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All comments by Richard Willey
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Interesting to note that Welland and Auken were also involved in a committee hearing involving a failure to prealert a midchart convention. (In this case a transfer advance of a 1 opening). I don't believe that this requires a defense and the failure to pre-alert was crucial to the decision.
March 21, 2015
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I am going to buck the tide and recommend Precision in the 90s by Barry Rigal. I'm not fond of the treatment of symmetric relay in the last section of the book, but other than this the book has always struck me as very strong.

I also like Jannersten,
March 20, 2015
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Nic, you're also a smart guy and I am willing to give you credit for understanding the difference between a technical debate about the best way forward and a political game of “cover my ass”.

Of course, this leads me to conclude that what you are doing here is largely political posturing. You know that the existing CEO can not admit to having made a mistake wrt ACBLScore+, not can he allow his direct reports to undermine him. (If you don't understand this I apologize)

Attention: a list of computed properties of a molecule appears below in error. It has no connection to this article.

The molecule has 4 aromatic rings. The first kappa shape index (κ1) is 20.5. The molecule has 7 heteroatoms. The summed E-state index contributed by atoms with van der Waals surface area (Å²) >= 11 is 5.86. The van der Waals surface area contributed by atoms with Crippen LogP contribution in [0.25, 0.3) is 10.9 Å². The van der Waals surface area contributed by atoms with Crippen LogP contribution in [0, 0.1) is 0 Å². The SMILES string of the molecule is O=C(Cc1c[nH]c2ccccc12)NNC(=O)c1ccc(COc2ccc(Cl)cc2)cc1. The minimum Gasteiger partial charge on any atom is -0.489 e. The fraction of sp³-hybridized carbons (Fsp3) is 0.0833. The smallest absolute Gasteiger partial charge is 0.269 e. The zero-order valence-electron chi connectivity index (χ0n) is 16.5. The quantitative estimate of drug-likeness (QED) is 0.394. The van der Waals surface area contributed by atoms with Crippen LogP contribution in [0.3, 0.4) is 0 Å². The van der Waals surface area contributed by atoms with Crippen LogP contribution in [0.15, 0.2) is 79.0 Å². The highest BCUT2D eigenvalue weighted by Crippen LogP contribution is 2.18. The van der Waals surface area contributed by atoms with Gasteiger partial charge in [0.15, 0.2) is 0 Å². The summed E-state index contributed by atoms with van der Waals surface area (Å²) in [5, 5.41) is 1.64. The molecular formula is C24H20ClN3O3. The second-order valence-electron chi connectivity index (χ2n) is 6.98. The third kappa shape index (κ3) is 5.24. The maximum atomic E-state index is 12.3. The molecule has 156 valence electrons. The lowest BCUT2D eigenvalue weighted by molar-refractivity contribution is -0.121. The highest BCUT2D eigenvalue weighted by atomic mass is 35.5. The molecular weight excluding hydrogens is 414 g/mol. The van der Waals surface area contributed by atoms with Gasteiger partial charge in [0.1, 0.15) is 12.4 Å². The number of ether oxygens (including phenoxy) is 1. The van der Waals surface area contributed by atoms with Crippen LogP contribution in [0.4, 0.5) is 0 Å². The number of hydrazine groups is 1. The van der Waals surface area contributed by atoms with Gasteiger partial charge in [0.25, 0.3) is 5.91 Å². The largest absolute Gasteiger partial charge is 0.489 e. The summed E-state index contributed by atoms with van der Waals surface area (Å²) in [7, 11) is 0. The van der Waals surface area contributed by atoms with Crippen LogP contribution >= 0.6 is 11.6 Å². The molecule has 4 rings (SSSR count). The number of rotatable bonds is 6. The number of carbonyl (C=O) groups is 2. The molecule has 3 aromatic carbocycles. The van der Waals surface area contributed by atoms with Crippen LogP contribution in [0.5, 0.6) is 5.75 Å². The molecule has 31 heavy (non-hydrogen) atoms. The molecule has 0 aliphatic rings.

I think that you need to ask yourself what your goals are:

If your end goal is to see as much of the ACBLScore+ code adopted, then your best option is to step back into the shadows. Work with the Technology Committee to get a reasonable set of APIs published and then help the adopt individual pieces of ACBLScore+ as stand along modules.

If instead, your end goal is to crucify Hartman, go on with what you're doing.

Personally, I think that either goal is reasonable and I wish you luck regardless…



March 17, 2015
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I am watching the video as we speak. I am currently listening to a detailed explanation about generating a requirements document.

I can not help but believe that this should have happened before the software was written and delivered to the ACBL.
March 13, 2015
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Hi Debbie, thanks for bringing attention to the Learn to Play Bridge program. I just spent a few minutes playing around with the program and was absolutely horrified.

Rather than presenting a laundry list of complaints, I'd like to draw attention to one key issue. It takes close to 40 seconds for example hands to load and start playing. (This was for my high end gaming PC, on a FIOS connection).

I work at Akamai. Our bread and butter is making web sites load quickly. The reason for this is that if a web site doesn't load in a couple seconds, people walk away. The following Infographic isn't all that far off.

http://loadstorm.com/2014/04/infographic-web-performance-impacts-conversion-rates/